Joy Comes In the Morning: A Review of Christian Wiman’s Poetry Collection

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Photo by Suad Kamardeen on Unsplash

“Joy: that durable, inexhaustible, essential, inadequate word. That something in the soul that makes one able to claim again the word ‘soul.’” (xxxvii)

Last year two books from Christian Wiman made their way to my reading stand. If nothing else had happened in the literary world in 2018, those two works would have been enough. I reviewed Wiman’s memoir, He Held Radical Light: The Art of Faith, The Faith of Art, in a November post and it made it onto the Heartlands Top Ten list. To call it a memoir is to shortchange it. It was a celebration of poetry, art, faith, and hope in the face of Wiman’s life-threatening cancer.

The other book is a poetry collection that has been my companion for a season during my morning prayers and poetry reading. Joy: 100 Poems, edited by Wiman, the former editor of Poetry magazine and a religion professor at Yale, was actually published in 2017. In an introductory essay Wiman explores some of the same themes that exercise him in the memoir. Such as, how to speak of faith when the world is so inured to its ancient power. And yet still evidences a hunger for it.

To get at this, Wiman quotes a poem by Richard Wilbur included in the collection:

Joy’s trick is to supply

Dry lips with what can cool and slake,

Leaving them dumbstruck also with an ache

Nothing can satisfy.

—Richard Wilbur, ‘Hamlen Brook’ (11)

He then goes on to say:

I suspect that for most of us the ‘ache’ at the end of Wilbur’s poem, the longing that ‘nothing can satisfy,’ will seem all too familiar and, no matter how much or how little ‘faith’ we have, ineradicable. Wilbur himself, after all, is a practicing Christian. He may very well mean ‘nothing but God,’ but the poem is careful not to say that, and its reticence is not merely a matter of form and modern metaphysical decorum. To state such a thing, to name the experience and its source in such an authoritative way, would be to betray everything that made the experience what it was. The question that Wilbur’s poem raises, then, the question that many of the poems in this book raise, remains: now what? (xxi-xxii)

Emphasis on the ‘now.’ So many of these poems are exacting meditations on the instant. Like Wilbur’s attention to the brook that gives its name to the poem—not as a Platonic ideal of a stream, but as the thing it is in the moment he stoops to drink from it. He sees “a startled inchling trout” darting through “a flicked slew/Of sparks and glittering silt.” He notes the “brace/ Of burnished dragon-flies” across the brook’s face and the “mirrored birch-trees” plunging to its depths. And in such bounty asks, “How shall I drink all this?” (11)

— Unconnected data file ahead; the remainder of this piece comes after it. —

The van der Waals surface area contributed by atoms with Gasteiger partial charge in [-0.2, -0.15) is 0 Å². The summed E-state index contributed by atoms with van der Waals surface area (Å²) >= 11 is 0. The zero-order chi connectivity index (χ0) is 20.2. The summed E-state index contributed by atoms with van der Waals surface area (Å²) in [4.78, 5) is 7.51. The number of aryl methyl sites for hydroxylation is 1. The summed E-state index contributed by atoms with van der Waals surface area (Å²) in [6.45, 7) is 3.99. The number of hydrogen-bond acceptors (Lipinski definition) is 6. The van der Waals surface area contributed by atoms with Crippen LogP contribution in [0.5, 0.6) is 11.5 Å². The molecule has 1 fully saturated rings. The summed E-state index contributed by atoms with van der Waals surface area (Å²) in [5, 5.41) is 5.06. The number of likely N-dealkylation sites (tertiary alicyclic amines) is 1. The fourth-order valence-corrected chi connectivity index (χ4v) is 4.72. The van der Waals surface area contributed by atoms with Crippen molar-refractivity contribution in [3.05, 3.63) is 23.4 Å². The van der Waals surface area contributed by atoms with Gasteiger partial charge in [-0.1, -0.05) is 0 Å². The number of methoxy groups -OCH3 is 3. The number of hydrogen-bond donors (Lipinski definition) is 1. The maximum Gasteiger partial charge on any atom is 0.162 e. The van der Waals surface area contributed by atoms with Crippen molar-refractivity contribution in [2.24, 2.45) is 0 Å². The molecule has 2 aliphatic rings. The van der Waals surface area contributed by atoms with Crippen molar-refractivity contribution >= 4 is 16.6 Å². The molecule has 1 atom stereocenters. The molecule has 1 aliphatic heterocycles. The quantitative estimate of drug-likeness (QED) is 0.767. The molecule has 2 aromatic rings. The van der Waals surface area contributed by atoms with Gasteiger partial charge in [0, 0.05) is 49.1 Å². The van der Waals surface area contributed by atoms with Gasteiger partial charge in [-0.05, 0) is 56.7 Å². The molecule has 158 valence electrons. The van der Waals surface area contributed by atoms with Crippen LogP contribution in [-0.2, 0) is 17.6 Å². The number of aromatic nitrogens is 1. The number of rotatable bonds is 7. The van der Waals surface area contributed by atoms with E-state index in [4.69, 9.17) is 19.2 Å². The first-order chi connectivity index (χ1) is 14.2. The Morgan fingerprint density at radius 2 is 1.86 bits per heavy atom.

He can’t. None can. “Simply to look on anything, such as a mountain, with the love that penetrates to is essence, is to widen the domain of being in the vastness of non-being,” Nan Shepherd says in The Living Mountain. (10)

“‘Don’t cry, it’s only music,’/Someone’s voice is saying” to the poet in Lisel Mueller’s ‘Joy.’ (40) But it’s never only music. It’s always something more.

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Christian Wiman

Which is why, in the midst of a discussion of the definition of joy, Wiman lands here: “Perhaps it comes down to this: you would not say of joy that it is ‘something little,’ even when the details that give rise to it seem almost too ordinary to notice.” (xxxi)

No, joy is not little at all. It’s not an exalted degree of happiness but an immersion in the present, however painful. It’s not satisfaction but desire. Were you to be the one “Who never wanted,” Emily Dickinson declares, “maddest Joy” would “remain…unknown.” Were you to be sated with “the Actual” it would “disenthrall thy soul.” (56, ‘Who Never Wanted—Maddest Joy’)

Or to put it in the words of the Russian writer Nadezhda Mandelstam, writing in the 1930s in the face of the Soviet gulags:

It seems to me that for any artist eternity is something tangibly present in every fleeting fraction of time, which he would gladly stop and thus make even more tangible. What causes anguish in an artist is not longing for eternity, but a temporary loss of his feeling that every second of time is, in its fullness and density, the equal of eternity itself. —Nadezhda Mandelstam, Hope Against Hope (113)

There are treasures like this on every page of Joy. I found myself writing verses down each morning and spurred to write a few of my own. It seemed no day was not without its intimations of glory. And even when it wasn’t metaphysical, it was skipping.

These are days that need joy. And this is a book that will soothe your soul and make you say, ‘Yes,’ (just like Muriel Rukeyser does in her poem of that title.) Even if it’s “stupid and lovely/To rush into Yes.”

Open your eyes,

Dream but don’t guess.

Your biggest surprise

Comes after Yes. (166-7)

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